What happened

Shares of Seadrill Partners (NYSE:SDLP) are up 19% as of 10:30 a.m. EDT today after the company announced several credit resolutions related to parent company Seadrill Limited (NYSE:SDRL) and reinstated its distribution to shareholders.

So what

Seadrill is sinking. The company has some credit facilities coming due for new rigs currently under construction, and it has so far struggled to find anyone willing to refinance those short-term borrowings. The company's debt load and the uncertain picture of the offshore rig market has led management to believe going through Chapter 11 proceedings is inevitable. 

offshore rig in dockyard at night

Image source: Getty Iamges.

As Seadrill's subsidiary master limited partnership, Seadrill Partners could have been dragged into Chapter 11 proceedings because Seadrill was the guarantor on several of Seadrill Partners' credit facilities. 

Today, the company announced that it had reached an agreement in which Seadrill Partners' debts will be guaranteed by its own fleet as collateral rather than by the parent organization. The agreement will provide a level of insulation that should prevent Seadrill Partners from becoming involved in Seadrill's bankruptcy negotiations.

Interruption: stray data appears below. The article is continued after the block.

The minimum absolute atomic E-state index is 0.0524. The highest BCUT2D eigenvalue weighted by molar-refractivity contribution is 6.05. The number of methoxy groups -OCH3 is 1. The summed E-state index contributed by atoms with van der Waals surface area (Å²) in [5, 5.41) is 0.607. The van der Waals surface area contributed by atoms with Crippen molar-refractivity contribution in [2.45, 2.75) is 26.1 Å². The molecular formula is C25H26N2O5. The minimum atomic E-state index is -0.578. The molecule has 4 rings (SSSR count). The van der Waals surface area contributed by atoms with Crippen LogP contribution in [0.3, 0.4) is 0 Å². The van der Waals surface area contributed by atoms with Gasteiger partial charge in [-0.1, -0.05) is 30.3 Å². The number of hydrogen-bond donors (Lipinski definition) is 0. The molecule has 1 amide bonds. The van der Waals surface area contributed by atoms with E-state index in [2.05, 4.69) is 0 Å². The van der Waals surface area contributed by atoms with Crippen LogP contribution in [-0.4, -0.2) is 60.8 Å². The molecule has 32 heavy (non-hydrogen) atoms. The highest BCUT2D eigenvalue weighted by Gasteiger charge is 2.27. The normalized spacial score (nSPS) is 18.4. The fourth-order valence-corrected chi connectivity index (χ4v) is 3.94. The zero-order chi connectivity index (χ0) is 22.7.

It's also worth mentioning that thanks to this deal, management has reinstated Seadrill Partners' distribution to shareholders. It had deferred distributions while the company was negotiating this credit facility change.

Now what

Without the fear that Seadrill would drag Seadrill Partners down with it, Seadrill Partners can now be viewed more as an independent investment. Sure, Seadrill is still the general partner, but this move keeps Seadrill Partners' assets out of the negotiation. 

By itself, Seadrill Partners actually looks like an OK investment in the offshore market. It has a decent fleet, all of which was under contract as recently as last month. As the market for rigs either holds steady or increases slightly, these rigs are more likely to get contracts than rigs that have been idle for months. Also, the company has no new construction commitments and more than enough cash to cover its short-term borrowings.

It's hard to say with any certainty that Seadrill's bankruptcy will have no effect on Seadrill Partners, but at least after this move that prospect is much less likely. With shares trading at a massive discount to tangible book value, Seadrill Partners might just be another one of the high-risk, high-reward stocks in the offshore market.

Tyler Crowe owns shares of Seadrill. The Motley Fool has no position in any of the stocks mentioned. The Motley Fool has a disclosure policy.